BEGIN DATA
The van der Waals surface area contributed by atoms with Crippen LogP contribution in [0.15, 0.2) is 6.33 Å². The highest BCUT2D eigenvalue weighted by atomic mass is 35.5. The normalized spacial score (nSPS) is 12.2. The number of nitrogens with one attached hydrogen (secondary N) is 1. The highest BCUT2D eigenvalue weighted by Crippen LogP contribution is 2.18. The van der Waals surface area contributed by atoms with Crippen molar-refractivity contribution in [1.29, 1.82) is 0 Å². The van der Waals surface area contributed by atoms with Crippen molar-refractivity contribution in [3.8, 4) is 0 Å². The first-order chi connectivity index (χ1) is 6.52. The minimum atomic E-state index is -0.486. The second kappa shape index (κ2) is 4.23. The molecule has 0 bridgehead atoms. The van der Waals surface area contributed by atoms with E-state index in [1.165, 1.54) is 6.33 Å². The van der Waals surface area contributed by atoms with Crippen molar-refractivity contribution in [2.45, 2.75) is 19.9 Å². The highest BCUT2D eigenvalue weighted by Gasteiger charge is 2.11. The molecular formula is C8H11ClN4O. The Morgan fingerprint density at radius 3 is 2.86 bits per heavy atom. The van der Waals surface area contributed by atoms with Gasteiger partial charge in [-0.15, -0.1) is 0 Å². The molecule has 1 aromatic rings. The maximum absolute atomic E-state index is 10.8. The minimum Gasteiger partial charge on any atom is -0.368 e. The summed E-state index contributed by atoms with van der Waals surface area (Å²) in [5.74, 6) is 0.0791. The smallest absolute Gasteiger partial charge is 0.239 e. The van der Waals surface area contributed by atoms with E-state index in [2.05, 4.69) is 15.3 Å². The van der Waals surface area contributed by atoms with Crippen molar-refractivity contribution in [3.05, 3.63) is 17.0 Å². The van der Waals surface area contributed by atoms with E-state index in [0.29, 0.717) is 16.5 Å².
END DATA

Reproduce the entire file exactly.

The van der Waals surface area contributed by atoms with Crippen LogP contribution in [0.15, 0.2) is 6.33 Å². The highest BCUT2D eigenvalue weighted by atomic mass is 35.5. The normalized spacial score (nSPS) is 12.2. The number of nitrogens with one attached hydrogen (secondary N) is 1. The highest BCUT2D eigenvalue weighted by Crippen LogP contribution is 2.18. The van der Waals surface area contributed by atoms with Crippen molar-refractivity contribution in [1.29, 1.82) is 0 Å². The van der Waals surface area contributed by atoms with Crippen molar-refractivity contribution in [3.8, 4) is 0 Å². The first-order chi connectivity index (χ1) is 6.52. The minimum atomic E-state index is -0.486. The second kappa shape index (κ2) is 4.23. The molecule has 0 bridgehead atoms. The van der Waals surface area contributed by atoms with E-state index in [1.165, 1.54) is 6.33 Å². The van der Waals surface area contributed by atoms with Crippen molar-refractivity contribution in [2.45, 2.75) is 19.9 Å². The highest BCUT2D eigenvalue weighted by Gasteiger charge is 2.11. The molecular formula is C8H11ClN4O. The Morgan fingerprint density at radius 3 is 2.86 bits per heavy atom. The van der Waals surface area contributed by atoms with Gasteiger partial charge in [-0.15, -0.1) is 0 Å². The molecule has 1 aromatic rings. The maximum absolute atomic E-state index is 10.8. The minimum Gasteiger partial charge on any atom is -0.368 e. The summed E-state index contributed by atoms with van der Waals surface area (Å²) in [5.74, 6) is 0.0791. The smallest absolute Gasteiger partial charge is 0.239 e. The van der Waals surface area contributed by atoms with E-state index in [2.05, 4.69) is 15.3 Å². The van der Waals surface area contributed by atoms with Crippen molar-refractivity contribution in [3.05, 3.63) is 17.0 Å². The van der Waals surface area contributed by atoms with E-state index in [0.29, 0.717) is 16.5 Å².